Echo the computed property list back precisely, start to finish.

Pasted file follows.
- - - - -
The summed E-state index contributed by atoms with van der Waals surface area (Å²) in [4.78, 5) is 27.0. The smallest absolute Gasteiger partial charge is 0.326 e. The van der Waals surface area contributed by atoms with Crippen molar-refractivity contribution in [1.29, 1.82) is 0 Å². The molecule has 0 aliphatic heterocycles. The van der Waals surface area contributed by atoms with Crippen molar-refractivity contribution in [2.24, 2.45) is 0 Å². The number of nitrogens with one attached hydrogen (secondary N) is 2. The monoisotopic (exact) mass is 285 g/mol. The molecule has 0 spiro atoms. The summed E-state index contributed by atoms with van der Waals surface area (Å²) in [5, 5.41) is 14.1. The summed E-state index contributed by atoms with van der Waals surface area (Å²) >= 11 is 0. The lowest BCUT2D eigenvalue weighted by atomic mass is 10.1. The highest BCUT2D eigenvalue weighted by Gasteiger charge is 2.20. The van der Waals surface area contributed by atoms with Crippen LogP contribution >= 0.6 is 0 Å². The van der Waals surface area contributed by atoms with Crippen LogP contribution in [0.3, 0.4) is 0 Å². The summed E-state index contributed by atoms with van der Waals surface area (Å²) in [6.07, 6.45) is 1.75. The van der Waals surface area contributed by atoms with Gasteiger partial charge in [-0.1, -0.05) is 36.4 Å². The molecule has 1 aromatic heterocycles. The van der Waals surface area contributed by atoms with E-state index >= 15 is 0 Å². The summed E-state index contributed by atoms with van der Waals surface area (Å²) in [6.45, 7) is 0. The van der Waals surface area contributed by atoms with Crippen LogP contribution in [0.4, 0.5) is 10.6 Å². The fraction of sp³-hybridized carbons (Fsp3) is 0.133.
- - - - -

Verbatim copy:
The summed E-state index contributed by atoms with van der Waals surface area (Å²) in [4.78, 5) is 27.0. The smallest absolute Gasteiger partial charge is 0.326 e. The van der Waals surface area contributed by atoms with Crippen molar-refractivity contribution in [1.29, 1.82) is 0 Å². The molecule has 0 aliphatic heterocycles. The van der Waals surface area contributed by atoms with Crippen molar-refractivity contribution in [2.24, 2.45) is 0 Å². The number of nitrogens with one attached hydrogen (secondary N) is 2. The monoisotopic (exact) mass is 285 g/mol. The molecule has 0 spiro atoms. The summed E-state index contributed by atoms with van der Waals surface area (Å²) in [5, 5.41) is 14.1. The summed E-state index contributed by atoms with van der Waals surface area (Å²) >= 11 is 0. The lowest BCUT2D eigenvalue weighted by atomic mass is 10.1. The highest BCUT2D eigenvalue weighted by Gasteiger charge is 2.20. The van der Waals surface area contributed by atoms with Crippen LogP contribution >= 0.6 is 0 Å². The van der Waals surface area contributed by atoms with Crippen LogP contribution in [0.3, 0.4) is 0 Å². The summed E-state index contributed by atoms with van der Waals surface area (Å²) in [6.07, 6.45) is 1.75. The van der Waals surface area contributed by atoms with Gasteiger partial charge in [-0.1, -0.05) is 36.4 Å². The molecule has 1 aromatic heterocycles. The van der Waals surface area contributed by atoms with E-state index >= 15 is 0 Å². The summed E-state index contributed by atoms with van der Waals surface area (Å²) in [6.45, 7) is 0. The van der Waals surface area contributed by atoms with Crippen LogP contribution in [0.4, 0.5) is 10.6 Å². The fraction of sp³-hybridized carbons (Fsp3) is 0.133.